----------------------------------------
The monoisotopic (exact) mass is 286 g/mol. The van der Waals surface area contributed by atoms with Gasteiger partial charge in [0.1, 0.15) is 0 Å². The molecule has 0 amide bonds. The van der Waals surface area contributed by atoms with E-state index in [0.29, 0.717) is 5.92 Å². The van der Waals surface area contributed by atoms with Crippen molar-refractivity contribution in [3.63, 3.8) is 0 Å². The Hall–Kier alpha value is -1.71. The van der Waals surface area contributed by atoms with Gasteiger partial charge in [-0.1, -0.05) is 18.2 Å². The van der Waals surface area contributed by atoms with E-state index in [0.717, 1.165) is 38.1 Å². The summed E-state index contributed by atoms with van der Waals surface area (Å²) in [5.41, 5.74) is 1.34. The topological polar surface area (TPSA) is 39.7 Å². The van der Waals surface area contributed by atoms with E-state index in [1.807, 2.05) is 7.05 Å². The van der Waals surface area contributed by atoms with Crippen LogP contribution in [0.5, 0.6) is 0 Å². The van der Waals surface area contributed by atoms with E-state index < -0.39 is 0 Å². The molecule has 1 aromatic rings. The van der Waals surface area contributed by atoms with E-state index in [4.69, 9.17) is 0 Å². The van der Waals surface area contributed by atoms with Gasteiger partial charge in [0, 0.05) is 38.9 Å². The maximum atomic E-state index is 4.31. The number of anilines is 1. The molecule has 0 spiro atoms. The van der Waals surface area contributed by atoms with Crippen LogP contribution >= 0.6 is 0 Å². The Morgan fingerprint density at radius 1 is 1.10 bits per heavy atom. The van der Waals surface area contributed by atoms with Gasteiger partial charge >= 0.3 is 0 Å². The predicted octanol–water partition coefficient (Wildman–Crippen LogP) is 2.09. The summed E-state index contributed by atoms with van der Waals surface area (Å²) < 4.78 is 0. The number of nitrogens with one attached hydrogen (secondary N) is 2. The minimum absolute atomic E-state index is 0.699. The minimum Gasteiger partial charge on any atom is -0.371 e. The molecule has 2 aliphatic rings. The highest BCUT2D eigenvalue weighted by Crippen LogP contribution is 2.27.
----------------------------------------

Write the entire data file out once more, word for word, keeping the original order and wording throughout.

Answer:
The monoisotopic (exact) mass is 286 g/mol. The van der Waals surface area contributed by atoms with Gasteiger partial charge in [0.1, 0.15) is 0 Å². The molecule has 0 amide bonds. The van der Waals surface area contributed by atoms with E-state index in [0.29, 0.717) is 5.92 Å². The van der Waals surface area contributed by atoms with Crippen molar-refractivity contribution in [3.63, 3.8) is 0 Å². The Hall–Kier alpha value is -1.71. The van der Waals surface area contributed by atoms with Gasteiger partial charge in [-0.1, -0.05) is 18.2 Å². The van der Waals surface area contributed by atoms with E-state index in [0.717, 1.165) is 38.1 Å². The summed E-state index contributed by atoms with van der Waals surface area (Å²) in [5.41, 5.74) is 1.34. The topological polar surface area (TPSA) is 39.7 Å². The van der Waals surface area contributed by atoms with E-state index in [1.807, 2.05) is 7.05 Å². The van der Waals surface area contributed by atoms with Crippen LogP contribution in [0.5, 0.6) is 0 Å². The van der Waals surface area contributed by atoms with E-state index < -0.39 is 0 Å². The molecule has 1 aromatic rings. The van der Waals surface area contributed by atoms with E-state index in [4.69, 9.17) is 0 Å². The van der Waals surface area contributed by atoms with Gasteiger partial charge in [0, 0.05) is 38.9 Å². The maximum atomic E-state index is 4.31. The number of anilines is 1. The molecule has 0 spiro atoms. The van der Waals surface area contributed by atoms with Crippen LogP contribution >= 0.6 is 0 Å². The Morgan fingerprint density at radius 1 is 1.10 bits per heavy atom. The van der Waals surface area contributed by atoms with Gasteiger partial charge >= 0.3 is 0 Å². The predicted octanol–water partition coefficient (Wildman–Crippen LogP) is 2.09. The summed E-state index contributed by atoms with van der Waals surface area (Å²) < 4.78 is 0. The number of nitrogens with one attached hydrogen (secondary N) is 2. The minimum absolute atomic E-state index is 0.699. The minimum Gasteiger partial charge on any atom is -0.371 e. The molecule has 2 aliphatic rings. The highest BCUT2D eigenvalue weighted by Crippen LogP contribution is 2.27.